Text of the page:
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Cross-Language Learning for Entity Matching

Transformer-based matching methods have significantly moved the state-of-the-art for less-structured matching tasks involving textual entity descriptions. In order to excel on these tasks, Transformer-based matching methods require a decent amount of training pairs. Providing enough training data can be challenging, especially if a matcher for non-English entity descriptions should be learned. This paper explores along the use case of matching product offers from different e-shops to which extent it is possible to improve the performance of Transformer-based entity matchers by complementing a small set of training pairs in the target language, German in our case, with a larger set of English-language training pairs. Our experiments using different Transformers show that extending the German set with English pairs is always beneficial. The impact of adding the English pairs is especially high in low-resource settings in which only a rather small number of non-English pairs is available. As it is often possible to automatically gather English training pairs from the Web by using annotations, our results could proof relevant for many product matching scenarios targeting low-resource languages.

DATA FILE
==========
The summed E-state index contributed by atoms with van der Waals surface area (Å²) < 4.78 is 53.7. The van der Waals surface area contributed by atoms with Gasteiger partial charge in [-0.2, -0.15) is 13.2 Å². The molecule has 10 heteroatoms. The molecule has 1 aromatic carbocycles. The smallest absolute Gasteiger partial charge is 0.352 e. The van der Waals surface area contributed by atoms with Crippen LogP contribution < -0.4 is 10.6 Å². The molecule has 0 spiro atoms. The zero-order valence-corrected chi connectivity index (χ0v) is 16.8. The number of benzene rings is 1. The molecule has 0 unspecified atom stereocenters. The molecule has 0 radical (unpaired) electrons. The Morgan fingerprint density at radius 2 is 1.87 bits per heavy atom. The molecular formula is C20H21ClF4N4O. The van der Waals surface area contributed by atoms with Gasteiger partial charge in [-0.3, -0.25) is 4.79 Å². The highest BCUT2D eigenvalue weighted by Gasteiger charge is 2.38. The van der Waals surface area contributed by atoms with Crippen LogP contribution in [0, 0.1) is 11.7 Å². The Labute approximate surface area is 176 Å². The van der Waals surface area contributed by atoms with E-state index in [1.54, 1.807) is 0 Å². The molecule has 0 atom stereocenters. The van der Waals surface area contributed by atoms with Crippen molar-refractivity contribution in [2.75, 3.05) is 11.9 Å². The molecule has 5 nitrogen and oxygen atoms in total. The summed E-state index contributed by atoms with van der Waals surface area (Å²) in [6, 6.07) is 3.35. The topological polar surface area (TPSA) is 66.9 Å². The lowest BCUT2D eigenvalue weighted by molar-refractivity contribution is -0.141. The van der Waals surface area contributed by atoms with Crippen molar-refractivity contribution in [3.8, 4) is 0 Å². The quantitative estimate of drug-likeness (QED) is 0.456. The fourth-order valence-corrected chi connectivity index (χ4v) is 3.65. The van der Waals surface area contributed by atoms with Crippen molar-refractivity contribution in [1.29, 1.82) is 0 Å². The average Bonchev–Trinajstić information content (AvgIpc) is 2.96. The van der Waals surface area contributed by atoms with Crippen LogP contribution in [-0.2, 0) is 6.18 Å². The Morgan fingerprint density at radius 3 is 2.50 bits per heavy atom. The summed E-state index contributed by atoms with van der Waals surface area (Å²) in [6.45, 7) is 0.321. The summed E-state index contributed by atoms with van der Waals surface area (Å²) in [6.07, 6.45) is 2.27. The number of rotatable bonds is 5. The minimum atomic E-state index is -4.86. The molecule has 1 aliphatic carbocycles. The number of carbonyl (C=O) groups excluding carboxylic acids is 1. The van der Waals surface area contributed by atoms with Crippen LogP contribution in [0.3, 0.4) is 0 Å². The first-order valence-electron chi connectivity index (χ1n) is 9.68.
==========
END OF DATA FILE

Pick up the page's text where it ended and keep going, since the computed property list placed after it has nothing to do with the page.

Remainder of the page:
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1 Introduction